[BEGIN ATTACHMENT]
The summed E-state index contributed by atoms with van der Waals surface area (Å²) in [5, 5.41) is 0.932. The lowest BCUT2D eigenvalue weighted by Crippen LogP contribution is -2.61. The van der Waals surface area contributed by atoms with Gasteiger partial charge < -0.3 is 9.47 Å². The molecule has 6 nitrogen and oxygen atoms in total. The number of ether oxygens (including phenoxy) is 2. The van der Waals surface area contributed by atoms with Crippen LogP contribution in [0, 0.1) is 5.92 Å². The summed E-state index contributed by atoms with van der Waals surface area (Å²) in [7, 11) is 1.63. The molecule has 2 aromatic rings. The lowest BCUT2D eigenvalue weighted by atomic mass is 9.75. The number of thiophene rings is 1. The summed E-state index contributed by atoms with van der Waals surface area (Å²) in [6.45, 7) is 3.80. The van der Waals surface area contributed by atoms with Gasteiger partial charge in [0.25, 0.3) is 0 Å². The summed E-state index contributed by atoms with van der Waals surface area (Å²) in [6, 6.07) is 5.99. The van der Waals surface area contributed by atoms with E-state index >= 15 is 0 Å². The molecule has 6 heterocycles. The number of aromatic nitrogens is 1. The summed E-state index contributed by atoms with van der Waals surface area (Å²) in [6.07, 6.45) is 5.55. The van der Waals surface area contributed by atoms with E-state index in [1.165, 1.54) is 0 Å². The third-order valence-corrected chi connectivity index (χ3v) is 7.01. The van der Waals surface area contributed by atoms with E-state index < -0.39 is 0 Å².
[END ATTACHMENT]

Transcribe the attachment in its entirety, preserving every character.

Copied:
The summed E-state index contributed by atoms with van der Waals surface area (Å²) in [5, 5.41) is 0.932. The lowest BCUT2D eigenvalue weighted by Crippen LogP contribution is -2.61. The van der Waals surface area contributed by atoms with Gasteiger partial charge < -0.3 is 9.47 Å². The molecule has 6 nitrogen and oxygen atoms in total. The number of ether oxygens (including phenoxy) is 2. The van der Waals surface area contributed by atoms with Crippen LogP contribution in [0, 0.1) is 5.92 Å². The summed E-state index contributed by atoms with van der Waals surface area (Å²) in [7, 11) is 1.63. The molecule has 2 aromatic rings. The lowest BCUT2D eigenvalue weighted by atomic mass is 9.75. The number of thiophene rings is 1. The summed E-state index contributed by atoms with van der Waals surface area (Å²) in [6.45, 7) is 3.80. The van der Waals surface area contributed by atoms with Gasteiger partial charge in [0.25, 0.3) is 0 Å². The summed E-state index contributed by atoms with van der Waals surface area (Å²) in [6, 6.07) is 5.99. The van der Waals surface area contributed by atoms with E-state index >= 15 is 0 Å². The molecule has 6 heterocycles. The number of aromatic nitrogens is 1. The summed E-state index contributed by atoms with van der Waals surface area (Å²) in [6.07, 6.45) is 5.55. The van der Waals surface area contributed by atoms with E-state index in [1.165, 1.54) is 0 Å². The third-order valence-corrected chi connectivity index (χ3v) is 7.01. The van der Waals surface area contributed by atoms with E-state index < -0.39 is 0 Å².